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But we've recently discovered that the expansion of the universe has accelerated. I understand this to mean that the recession speed of receding galaxies has increase, and so the distance at which galaxies are receding faster than the speed of light is getting smaller. So the horizon surface is shrinking and with it the entropy proportional to that surface area must also be decreasing.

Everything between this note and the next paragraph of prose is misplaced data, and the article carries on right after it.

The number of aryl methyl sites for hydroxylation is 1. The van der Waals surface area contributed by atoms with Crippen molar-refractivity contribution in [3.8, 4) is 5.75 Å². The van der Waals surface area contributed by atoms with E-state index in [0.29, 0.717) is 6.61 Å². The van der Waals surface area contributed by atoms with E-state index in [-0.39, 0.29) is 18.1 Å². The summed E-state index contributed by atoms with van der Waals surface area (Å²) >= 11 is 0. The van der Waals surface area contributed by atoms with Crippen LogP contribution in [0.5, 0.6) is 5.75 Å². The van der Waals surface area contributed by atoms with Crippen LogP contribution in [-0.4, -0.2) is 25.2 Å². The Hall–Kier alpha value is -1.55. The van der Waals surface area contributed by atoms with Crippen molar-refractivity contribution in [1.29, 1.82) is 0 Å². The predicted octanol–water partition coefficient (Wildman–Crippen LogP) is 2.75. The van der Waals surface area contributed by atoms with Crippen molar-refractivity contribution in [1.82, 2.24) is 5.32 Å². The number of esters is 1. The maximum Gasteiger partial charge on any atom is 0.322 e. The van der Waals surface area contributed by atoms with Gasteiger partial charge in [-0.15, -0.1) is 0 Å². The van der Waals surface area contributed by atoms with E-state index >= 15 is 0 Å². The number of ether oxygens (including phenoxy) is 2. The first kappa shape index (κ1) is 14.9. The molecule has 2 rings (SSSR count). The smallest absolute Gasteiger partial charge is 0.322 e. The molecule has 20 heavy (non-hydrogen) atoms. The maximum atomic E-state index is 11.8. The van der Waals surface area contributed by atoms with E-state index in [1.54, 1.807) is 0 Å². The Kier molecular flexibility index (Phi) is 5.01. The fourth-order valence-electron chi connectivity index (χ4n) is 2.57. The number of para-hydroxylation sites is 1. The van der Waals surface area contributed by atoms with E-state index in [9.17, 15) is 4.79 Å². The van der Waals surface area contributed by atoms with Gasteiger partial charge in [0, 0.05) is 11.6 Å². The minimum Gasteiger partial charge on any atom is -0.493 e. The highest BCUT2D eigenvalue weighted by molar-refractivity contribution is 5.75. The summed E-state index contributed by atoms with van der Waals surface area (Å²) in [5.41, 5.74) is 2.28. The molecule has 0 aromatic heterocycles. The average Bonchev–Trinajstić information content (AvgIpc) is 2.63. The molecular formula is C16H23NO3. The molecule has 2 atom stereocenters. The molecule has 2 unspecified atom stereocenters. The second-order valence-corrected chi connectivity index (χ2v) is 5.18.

The question is how has matter inside the cosmological event horizon accommodated a shrinking horizon and the decrease of entropy of that horizon? Does gravity cause things to clump together to offset this reduction in entropy of a shrinking horizon due to acceleration in expansion? Does life form on a few planets inside the volume of this shrinking horizon? Or do galaxies recede behind the horizon whose entropy is equal to the amount of entropy decrease of the shrinking horizon? Or for that matter, does in fact the cosmological event horizon shrink with accelerated expansion rates.

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